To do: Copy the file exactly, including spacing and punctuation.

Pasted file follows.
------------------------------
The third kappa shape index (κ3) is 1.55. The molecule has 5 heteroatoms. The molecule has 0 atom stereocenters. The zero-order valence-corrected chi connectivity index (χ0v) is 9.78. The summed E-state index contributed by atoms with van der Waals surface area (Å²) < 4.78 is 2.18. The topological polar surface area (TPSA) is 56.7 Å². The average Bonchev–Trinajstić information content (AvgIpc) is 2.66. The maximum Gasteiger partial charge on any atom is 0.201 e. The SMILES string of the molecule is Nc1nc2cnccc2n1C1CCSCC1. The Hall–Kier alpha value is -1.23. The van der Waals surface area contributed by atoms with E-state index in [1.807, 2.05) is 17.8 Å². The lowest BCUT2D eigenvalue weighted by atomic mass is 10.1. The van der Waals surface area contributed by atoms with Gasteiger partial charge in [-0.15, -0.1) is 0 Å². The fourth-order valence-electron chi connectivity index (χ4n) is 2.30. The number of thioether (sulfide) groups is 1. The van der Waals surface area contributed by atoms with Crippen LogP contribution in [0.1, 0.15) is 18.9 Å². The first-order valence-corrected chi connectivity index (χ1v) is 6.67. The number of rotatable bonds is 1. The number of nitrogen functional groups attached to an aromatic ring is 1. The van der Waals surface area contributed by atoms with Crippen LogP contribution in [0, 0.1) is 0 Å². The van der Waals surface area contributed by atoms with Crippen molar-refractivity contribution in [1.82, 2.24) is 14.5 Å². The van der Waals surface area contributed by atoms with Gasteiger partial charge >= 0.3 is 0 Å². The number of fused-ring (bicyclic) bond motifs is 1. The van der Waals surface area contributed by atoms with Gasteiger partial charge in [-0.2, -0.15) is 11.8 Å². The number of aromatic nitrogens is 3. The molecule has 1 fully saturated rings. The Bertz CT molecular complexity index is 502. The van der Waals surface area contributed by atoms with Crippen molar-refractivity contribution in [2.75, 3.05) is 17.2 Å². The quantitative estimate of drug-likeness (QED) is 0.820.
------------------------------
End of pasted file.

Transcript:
The third kappa shape index (κ3) is 1.55. The molecule has 5 heteroatoms. The molecule has 0 atom stereocenters. The zero-order valence-corrected chi connectivity index (χ0v) is 9.78. The summed E-state index contributed by atoms with van der Waals surface area (Å²) < 4.78 is 2.18. The topological polar surface area (TPSA) is 56.7 Å². The average Bonchev–Trinajstić information content (AvgIpc) is 2.66. The maximum Gasteiger partial charge on any atom is 0.201 e. The SMILES string of the molecule is Nc1nc2cnccc2n1C1CCSCC1. The Hall–Kier alpha value is -1.23. The van der Waals surface area contributed by atoms with E-state index in [1.807, 2.05) is 17.8 Å². The lowest BCUT2D eigenvalue weighted by atomic mass is 10.1. The van der Waals surface area contributed by atoms with Gasteiger partial charge in [-0.15, -0.1) is 0 Å². The fourth-order valence-electron chi connectivity index (χ4n) is 2.30. The number of thioether (sulfide) groups is 1. The van der Waals surface area contributed by atoms with Crippen LogP contribution in [0.1, 0.15) is 18.9 Å². The first-order valence-corrected chi connectivity index (χ1v) is 6.67. The number of rotatable bonds is 1. The number of nitrogen functional groups attached to an aromatic ring is 1. The van der Waals surface area contributed by atoms with Crippen LogP contribution in [0, 0.1) is 0 Å². The van der Waals surface area contributed by atoms with Crippen molar-refractivity contribution in [1.82, 2.24) is 14.5 Å². The van der Waals surface area contributed by atoms with Gasteiger partial charge >= 0.3 is 0 Å². The number of fused-ring (bicyclic) bond motifs is 1. The van der Waals surface area contributed by atoms with Gasteiger partial charge in [-0.2, -0.15) is 11.8 Å². The number of aromatic nitrogens is 3. The molecule has 1 fully saturated rings. The Bertz CT molecular complexity index is 502. The van der Waals surface area contributed by atoms with Crippen molar-refractivity contribution in [2.75, 3.05) is 17.2 Å². The quantitative estimate of drug-likeness (QED) is 0.820.